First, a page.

Kalama Sutra

    “Do not believe in anything(simply) because you have heard it;”

    “Do not believe in traditions, because they have been handed down for many generations;”

    “Do not believe in anything, because it is spoken and rumoured by many;”

    “Do not believe in anything, simply because it is written in your religious books;”

    “Do not believe in anything merely on the authority of your teachers and elders;”

    “But after observation and analysis, when you find that anything agrees with reason and is conducive to the good and benefit of one and all, then accept it and live up to it.”

    BINGO! Reading that for the first time was the closest I’ll come to enlightentment. I’m not a Buddhist, there are too many beliefs I don’t share with them and haven’t believed in a god, supreme being or any other holy whatchamacallits in a very long time but the above does give me a moral anchor even though I don’t prescribe to a religion. I’ve found over the years that many people have high moral values without the threat of an eternity in flames or the promise of everlasting paradise. I think that most of us, that believe there is no after life after death think we better get it right in the short time we have. Not because some deity say so but because it’s the right thing to do.

  • 69. KS  |  July 22, 2007 at 2:55 pm

    Well, a lot has been said already. I would just like to say your arguement is flawed. For instance in the example above you made it out as though Bush and OSama are the paragons of Christianity and Islam. You use the actions of a few to judge the whole, forgetting the thousands if not millions of muslims and christians out there who detest the morality of those two men. What about Mother Theresa and many other religious people who brought good to this world?

    Just like athiesm and agnosticism everyone looks for proof and evidence of why they believe what they believe in, believing anyone who subscribes to the contrary as ‘not knowing what they’re doing’. Just because YOU are an athiest with a distaste for religion does not make religion unnecessary for a upright morality.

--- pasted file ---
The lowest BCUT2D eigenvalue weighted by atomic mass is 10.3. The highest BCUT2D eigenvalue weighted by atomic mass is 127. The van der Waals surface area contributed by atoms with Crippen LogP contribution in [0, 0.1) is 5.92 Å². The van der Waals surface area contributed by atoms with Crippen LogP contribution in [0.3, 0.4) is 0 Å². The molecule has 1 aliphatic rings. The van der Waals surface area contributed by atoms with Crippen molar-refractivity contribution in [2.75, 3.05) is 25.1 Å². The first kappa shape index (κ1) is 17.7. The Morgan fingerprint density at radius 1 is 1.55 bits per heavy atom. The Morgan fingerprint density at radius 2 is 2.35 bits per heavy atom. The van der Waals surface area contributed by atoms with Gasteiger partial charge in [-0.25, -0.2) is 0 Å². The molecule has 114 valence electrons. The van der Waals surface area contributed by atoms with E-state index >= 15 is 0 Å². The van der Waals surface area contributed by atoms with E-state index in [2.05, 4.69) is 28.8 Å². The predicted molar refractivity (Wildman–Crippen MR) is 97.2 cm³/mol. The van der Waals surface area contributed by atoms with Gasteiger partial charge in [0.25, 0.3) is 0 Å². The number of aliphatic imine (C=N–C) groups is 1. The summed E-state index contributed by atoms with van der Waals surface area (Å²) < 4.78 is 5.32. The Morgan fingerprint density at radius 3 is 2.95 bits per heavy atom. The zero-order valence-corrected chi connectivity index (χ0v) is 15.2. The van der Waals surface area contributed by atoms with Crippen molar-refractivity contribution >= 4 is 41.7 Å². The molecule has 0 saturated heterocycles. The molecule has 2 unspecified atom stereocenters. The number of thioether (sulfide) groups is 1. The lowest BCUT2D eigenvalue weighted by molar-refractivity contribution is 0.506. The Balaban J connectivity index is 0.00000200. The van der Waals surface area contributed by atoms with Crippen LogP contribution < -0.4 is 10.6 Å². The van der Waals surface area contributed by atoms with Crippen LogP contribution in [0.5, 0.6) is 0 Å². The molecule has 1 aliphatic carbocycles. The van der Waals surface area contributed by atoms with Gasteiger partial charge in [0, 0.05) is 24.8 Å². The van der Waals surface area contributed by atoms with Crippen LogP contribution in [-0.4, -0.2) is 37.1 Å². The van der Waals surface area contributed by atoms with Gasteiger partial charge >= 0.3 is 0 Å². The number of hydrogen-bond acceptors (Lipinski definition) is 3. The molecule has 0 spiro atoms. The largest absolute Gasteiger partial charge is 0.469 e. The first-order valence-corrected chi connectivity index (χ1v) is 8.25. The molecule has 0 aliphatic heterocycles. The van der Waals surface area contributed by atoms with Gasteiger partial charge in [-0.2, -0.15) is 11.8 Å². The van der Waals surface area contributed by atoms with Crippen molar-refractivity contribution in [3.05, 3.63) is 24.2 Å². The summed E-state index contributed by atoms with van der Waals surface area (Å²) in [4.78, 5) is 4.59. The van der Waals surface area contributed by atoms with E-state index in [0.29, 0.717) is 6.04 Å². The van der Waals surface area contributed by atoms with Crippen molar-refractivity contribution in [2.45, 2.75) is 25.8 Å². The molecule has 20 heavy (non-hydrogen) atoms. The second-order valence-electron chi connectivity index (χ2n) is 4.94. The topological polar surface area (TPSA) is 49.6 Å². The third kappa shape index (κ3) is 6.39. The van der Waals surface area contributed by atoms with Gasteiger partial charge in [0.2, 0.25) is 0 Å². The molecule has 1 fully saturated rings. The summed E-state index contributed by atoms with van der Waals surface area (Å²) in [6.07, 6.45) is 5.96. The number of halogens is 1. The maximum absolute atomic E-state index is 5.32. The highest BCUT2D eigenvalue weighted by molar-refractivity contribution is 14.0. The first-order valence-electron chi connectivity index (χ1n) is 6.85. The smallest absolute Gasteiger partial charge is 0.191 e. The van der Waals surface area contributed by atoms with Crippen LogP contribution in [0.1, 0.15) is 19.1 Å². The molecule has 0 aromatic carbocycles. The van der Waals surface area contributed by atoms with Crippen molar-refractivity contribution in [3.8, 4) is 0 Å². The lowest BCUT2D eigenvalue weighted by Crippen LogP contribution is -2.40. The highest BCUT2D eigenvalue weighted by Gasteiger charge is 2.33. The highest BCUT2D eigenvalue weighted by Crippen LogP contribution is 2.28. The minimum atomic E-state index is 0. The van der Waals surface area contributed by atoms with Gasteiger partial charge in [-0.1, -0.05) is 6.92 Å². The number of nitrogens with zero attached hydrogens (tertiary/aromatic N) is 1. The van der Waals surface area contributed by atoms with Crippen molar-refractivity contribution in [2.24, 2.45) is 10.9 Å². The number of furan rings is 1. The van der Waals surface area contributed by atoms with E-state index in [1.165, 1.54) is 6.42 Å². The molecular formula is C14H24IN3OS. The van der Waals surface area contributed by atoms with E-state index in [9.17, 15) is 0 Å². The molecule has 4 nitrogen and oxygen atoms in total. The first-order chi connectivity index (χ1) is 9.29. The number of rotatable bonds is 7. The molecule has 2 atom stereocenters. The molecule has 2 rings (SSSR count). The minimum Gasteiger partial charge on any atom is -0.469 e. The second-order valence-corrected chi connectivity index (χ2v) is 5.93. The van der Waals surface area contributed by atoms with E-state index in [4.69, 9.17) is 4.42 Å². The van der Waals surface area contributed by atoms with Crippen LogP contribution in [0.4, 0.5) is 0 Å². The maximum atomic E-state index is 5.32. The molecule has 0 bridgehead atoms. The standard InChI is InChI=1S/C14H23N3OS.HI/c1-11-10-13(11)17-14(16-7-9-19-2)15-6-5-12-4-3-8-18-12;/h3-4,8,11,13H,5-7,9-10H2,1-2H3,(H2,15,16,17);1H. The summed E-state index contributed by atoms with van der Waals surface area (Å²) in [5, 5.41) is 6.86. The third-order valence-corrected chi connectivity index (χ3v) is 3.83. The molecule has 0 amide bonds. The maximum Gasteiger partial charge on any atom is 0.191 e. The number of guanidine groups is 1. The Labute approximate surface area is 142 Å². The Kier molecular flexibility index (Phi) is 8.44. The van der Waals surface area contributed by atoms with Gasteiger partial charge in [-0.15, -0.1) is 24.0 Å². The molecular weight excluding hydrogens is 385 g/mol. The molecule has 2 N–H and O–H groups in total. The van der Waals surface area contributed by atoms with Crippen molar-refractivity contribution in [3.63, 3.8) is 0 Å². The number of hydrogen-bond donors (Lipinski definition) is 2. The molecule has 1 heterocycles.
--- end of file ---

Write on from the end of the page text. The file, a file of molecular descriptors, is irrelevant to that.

• 70. Thinking Ape  |  July 22, 2007 at 4:42 pm

    KS, did you want to edit your #55 post, since they seem fairly identical? See my brief response on #56.

    “What about Mother Theresa and many other religious people who brought good to this world?”

    This really has nothing to do with the original argument, since I don’t know if you are seeing the author’s point or not, but how much do you know about Mother Teresa?

  • 71. ivan  |  July 23, 2007 at 7:20 pm

    Every question…. every doubt… every truth hidden under the sun. The bible has the answer…

    http://esoriano.wordpress.com

  • 72. Sunwalk Ed  |  July 24, 2007 at 1:28 am

    If we concentrate on the mis-users of religion we will never see clearly whether there is such a thing as true and healthy religion.

    One of the most important things I came across was that ‘spirituality is the source of the will to act morally’.

    Of course religion is not necessary to experience spirituality because being spiritual is part of being human. However all of the great world religions are great repositories of knowledge about the essence of religion which I take to be how we relate to the Whole – that which is beyond the known and knowable. If we cut through, or simple ignore, all of the ‘man-made crap’ they are still treasure troves for gaining that spirituality that will give us the will to act morally.

    God? For me God is that unknown and unknowable Whole that is behind every manifestation of life. All those ‘old guy with long white hair images’ come from mistaking that we should make God in our image.

    Good luck

    Ed – http://sunwalked.wordpress.com/

  • 73. You do not need religion to be moral « Darker Me  |  July 24, 2007 at 1:03 pm

    […] July 24th, 2007 · No Comments Can I be a good person without religion? Many religious people do not seem to think so. You do not need religion to be moral « de-conversion […]

  • 74. A 10 Year Old’s Wisdom « A Veritable Plethora  |  July 24, 2007 at 6:51 pm

    […] as has been brought up in other blogs lately, including but not limited to here and here, why do many still attribute morals (or a lack thereof), to religion?  And while I found […]

  • 75. salgantry  |  July 25, 2007 at 11:18 am

    mal….you are a fool

  • 76. Evangelines  |  November 11, 2007 at 3:09 pm

    Great post!!

    Our dilemmas are human problems that can and should be handled through human intervention. I believe with everything inside me that if humans were not so distracted by things such as religion, racism, sexism, petty rivalries and power struggles that we would be capable of accomplishing miracles.

    We could feed every mouth, cure every disease and rid the world of war. I believe we could end racism. I believe we could end sexism. I believe every child could receive an adequate education. I also believe we are capable of instituting a moral system outside of the framework of religion.